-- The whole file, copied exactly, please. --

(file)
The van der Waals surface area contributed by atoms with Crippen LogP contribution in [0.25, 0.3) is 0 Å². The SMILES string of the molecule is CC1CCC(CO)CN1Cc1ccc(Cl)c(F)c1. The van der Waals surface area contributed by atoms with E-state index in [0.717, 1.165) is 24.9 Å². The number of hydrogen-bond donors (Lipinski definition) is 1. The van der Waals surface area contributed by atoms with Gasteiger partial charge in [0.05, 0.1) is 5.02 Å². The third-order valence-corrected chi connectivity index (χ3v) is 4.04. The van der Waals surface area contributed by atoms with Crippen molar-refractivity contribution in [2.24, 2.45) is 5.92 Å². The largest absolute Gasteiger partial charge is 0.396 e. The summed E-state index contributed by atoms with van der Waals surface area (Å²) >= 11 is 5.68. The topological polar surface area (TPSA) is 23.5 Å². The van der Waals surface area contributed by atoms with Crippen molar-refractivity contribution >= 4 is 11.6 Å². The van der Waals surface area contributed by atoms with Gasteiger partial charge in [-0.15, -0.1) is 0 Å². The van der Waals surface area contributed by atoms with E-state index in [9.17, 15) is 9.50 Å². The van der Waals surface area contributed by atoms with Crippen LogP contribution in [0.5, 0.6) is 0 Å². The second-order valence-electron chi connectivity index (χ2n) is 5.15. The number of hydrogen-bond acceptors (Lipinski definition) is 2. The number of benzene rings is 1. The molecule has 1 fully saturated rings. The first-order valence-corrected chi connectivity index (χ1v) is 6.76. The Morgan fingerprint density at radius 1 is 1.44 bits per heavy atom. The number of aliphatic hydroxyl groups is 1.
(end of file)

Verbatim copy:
The van der Waals surface area contributed by atoms with Crippen LogP contribution in [0.25, 0.3) is 0 Å². The SMILES string of the molecule is CC1CCC(CO)CN1Cc1ccc(Cl)c(F)c1. The van der Waals surface area contributed by atoms with E-state index in [0.717, 1.165) is 24.9 Å². The number of hydrogen-bond donors (Lipinski definition) is 1. The van der Waals surface area contributed by atoms with Gasteiger partial charge in [0.05, 0.1) is 5.02 Å². The third-order valence-corrected chi connectivity index (χ3v) is 4.04. The van der Waals surface area contributed by atoms with Crippen molar-refractivity contribution in [2.24, 2.45) is 5.92 Å². The largest absolute Gasteiger partial charge is 0.396 e. The summed E-state index contributed by atoms with van der Waals surface area (Å²) >= 11 is 5.68. The topological polar surface area (TPSA) is 23.5 Å². The van der Waals surface area contributed by atoms with Crippen molar-refractivity contribution >= 4 is 11.6 Å². The van der Waals surface area contributed by atoms with Gasteiger partial charge in [-0.15, -0.1) is 0 Å². The van der Waals surface area contributed by atoms with E-state index in [9.17, 15) is 9.50 Å². The van der Waals surface area contributed by atoms with Crippen LogP contribution in [0.5, 0.6) is 0 Å². The second-order valence-electron chi connectivity index (χ2n) is 5.15. The number of hydrogen-bond acceptors (Lipinski definition) is 2. The number of benzene rings is 1. The molecule has 1 fully saturated rings. The first-order valence-corrected chi connectivity index (χ1v) is 6.76. The Morgan fingerprint density at radius 1 is 1.44 bits per heavy atom. The number of aliphatic hydroxyl groups is 1.